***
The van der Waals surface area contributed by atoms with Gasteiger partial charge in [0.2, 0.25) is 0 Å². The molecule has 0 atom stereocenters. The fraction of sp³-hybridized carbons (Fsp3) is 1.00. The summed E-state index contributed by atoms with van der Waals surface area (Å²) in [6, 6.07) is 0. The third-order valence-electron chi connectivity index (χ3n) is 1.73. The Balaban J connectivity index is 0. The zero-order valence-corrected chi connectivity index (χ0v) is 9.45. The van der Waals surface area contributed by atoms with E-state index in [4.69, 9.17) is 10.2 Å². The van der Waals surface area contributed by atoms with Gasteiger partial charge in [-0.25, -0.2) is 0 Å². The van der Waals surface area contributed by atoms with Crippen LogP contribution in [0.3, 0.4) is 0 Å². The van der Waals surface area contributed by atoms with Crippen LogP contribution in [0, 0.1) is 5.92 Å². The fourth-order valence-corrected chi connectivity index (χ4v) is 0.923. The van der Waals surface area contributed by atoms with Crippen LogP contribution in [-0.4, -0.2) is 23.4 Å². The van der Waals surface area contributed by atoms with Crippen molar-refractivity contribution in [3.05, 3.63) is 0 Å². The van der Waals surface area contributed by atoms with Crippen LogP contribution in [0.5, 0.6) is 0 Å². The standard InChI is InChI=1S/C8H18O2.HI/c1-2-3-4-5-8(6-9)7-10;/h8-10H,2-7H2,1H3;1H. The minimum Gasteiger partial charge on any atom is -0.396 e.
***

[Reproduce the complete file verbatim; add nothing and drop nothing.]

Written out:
The van der Waals surface area contributed by atoms with Gasteiger partial charge in [0.2, 0.25) is 0 Å². The molecule has 0 atom stereocenters. The fraction of sp³-hybridized carbons (Fsp3) is 1.00. The summed E-state index contributed by atoms with van der Waals surface area (Å²) in [6, 6.07) is 0. The third-order valence-electron chi connectivity index (χ3n) is 1.73. The Balaban J connectivity index is 0. The zero-order valence-corrected chi connectivity index (χ0v) is 9.45. The van der Waals surface area contributed by atoms with E-state index in [4.69, 9.17) is 10.2 Å². The van der Waals surface area contributed by atoms with Gasteiger partial charge in [-0.25, -0.2) is 0 Å². The van der Waals surface area contributed by atoms with Crippen LogP contribution in [0.3, 0.4) is 0 Å². The van der Waals surface area contributed by atoms with Crippen LogP contribution in [0, 0.1) is 5.92 Å². The fourth-order valence-corrected chi connectivity index (χ4v) is 0.923. The van der Waals surface area contributed by atoms with Crippen LogP contribution in [-0.4, -0.2) is 23.4 Å². The van der Waals surface area contributed by atoms with Crippen molar-refractivity contribution in [3.05, 3.63) is 0 Å². The van der Waals surface area contributed by atoms with Crippen LogP contribution in [0.5, 0.6) is 0 Å². The standard InChI is InChI=1S/C8H18O2.HI/c1-2-3-4-5-8(6-9)7-10;/h8-10H,2-7H2,1H3;1H. The minimum Gasteiger partial charge on any atom is -0.396 e.